Screening of patients with sepsis and septic shock should be done based on the patient’s signs and symptoms, biomarker measurement, and SOFA assessment to allow for early identification and prompt intervention. Treatment should focus on antimicrobial therapy, restoration of tissue blood flow, and management of organ dysfunction (Cecconi et al., 2018). The management of sepsis is a dynamic process that requires close monitoring, and therapy adjustments may be necessary based on the patient's response.

Early antibiotic treatment is essential and a broad-spectrum antibiotic (one that is effective against a wide range of bacteria) is the first choice until the specific pathogen causing the infection is identified. Once the results of laboratory tests are available, a more effective antibiotic for that specific bacteria should be administered. Intervention with intravenous fluids (fluid resuscitation) should be performed to increase blood pressure within normal levels and ensure adequate tissue blood flow. The administration of vasopressor medications may also be necessary to constrict blood vessels and restore blood pressure. Generally, affected patients do require supportive care to control organ dysfunction and failure, including mechanical ventilation for respiratory support, renal replacement therapy for kidney failure, blood transfusion, and others (Rello et al., 2017). Since sepsis is characterized by exacerbated inflammation, the use of anti-inflammatory drugs such as corticosteroids has also been suggested to treat the disease but is still controversial (Vandewalle & Libert, 2020). Continuous monitoring of vital signs, laboratory biomarkers, and SOFA assessment may be essential as a personalized therapeutic approach is often necessary.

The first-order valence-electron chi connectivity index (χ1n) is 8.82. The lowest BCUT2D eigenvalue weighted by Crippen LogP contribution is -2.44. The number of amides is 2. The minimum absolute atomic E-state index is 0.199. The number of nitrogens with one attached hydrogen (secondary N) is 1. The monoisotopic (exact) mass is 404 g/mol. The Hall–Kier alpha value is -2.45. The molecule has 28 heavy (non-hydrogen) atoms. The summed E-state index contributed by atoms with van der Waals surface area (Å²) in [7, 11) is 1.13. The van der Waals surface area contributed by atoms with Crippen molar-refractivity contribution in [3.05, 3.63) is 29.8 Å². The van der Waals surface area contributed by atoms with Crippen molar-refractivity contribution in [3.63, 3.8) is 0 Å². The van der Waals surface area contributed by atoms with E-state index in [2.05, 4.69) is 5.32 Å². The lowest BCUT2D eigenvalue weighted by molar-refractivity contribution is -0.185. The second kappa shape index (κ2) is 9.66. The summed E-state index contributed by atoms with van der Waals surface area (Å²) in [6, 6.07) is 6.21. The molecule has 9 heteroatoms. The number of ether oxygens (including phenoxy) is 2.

Figure 4: Treatment and monitoring of a septic patient (News in Health, 2014).

Challenges and Perspectives

Despite the recent progress involving sepsis medical care and scientific discoveries, it is still a challenge to define, diagnose, and effectively treat sepsis because of the complexity of the disease. The diagnosis of sepsis involves a combination of clinical assessment, laboratory tests, and imaging tests (Duncan et al., 2021), as a specific biomarker for this disease has not yet been identified (Rudd et al., 2018). The complexity of the diagnostic process may contribute to delays in effective treatment, which may cause long-term hospitalizations and increased mortality rates (Marik, 2014). Moreover, numerous signs and symptoms associated with sepsis often overlap with those of other illnesses, leading to potential misdiagnosis (Duncan et al., 2021). The true prevalence of the disease may be underestimated, as the actual number of septic patients is likely higher than officially reported (Adhikari et al., 2010).

Sepsis is also an economic burden. As a matter of fact, treatments typically involve long-term hospitalization, and often in an intensive care unit. Furthermore, patients who survive sepsis are more likely to be readmitted due to permanent organ damage, which leads to physical disability and cognitive impairment, a condition known as “post-sepsis syndrome” (Hall et al., 2011). In addition, sepsis-related outcomes may be due to antibiotic resistance, as bacterial infections are not cleared after antibiotic treatment, making this disease even more dangerous (Goldstein et al., 2019).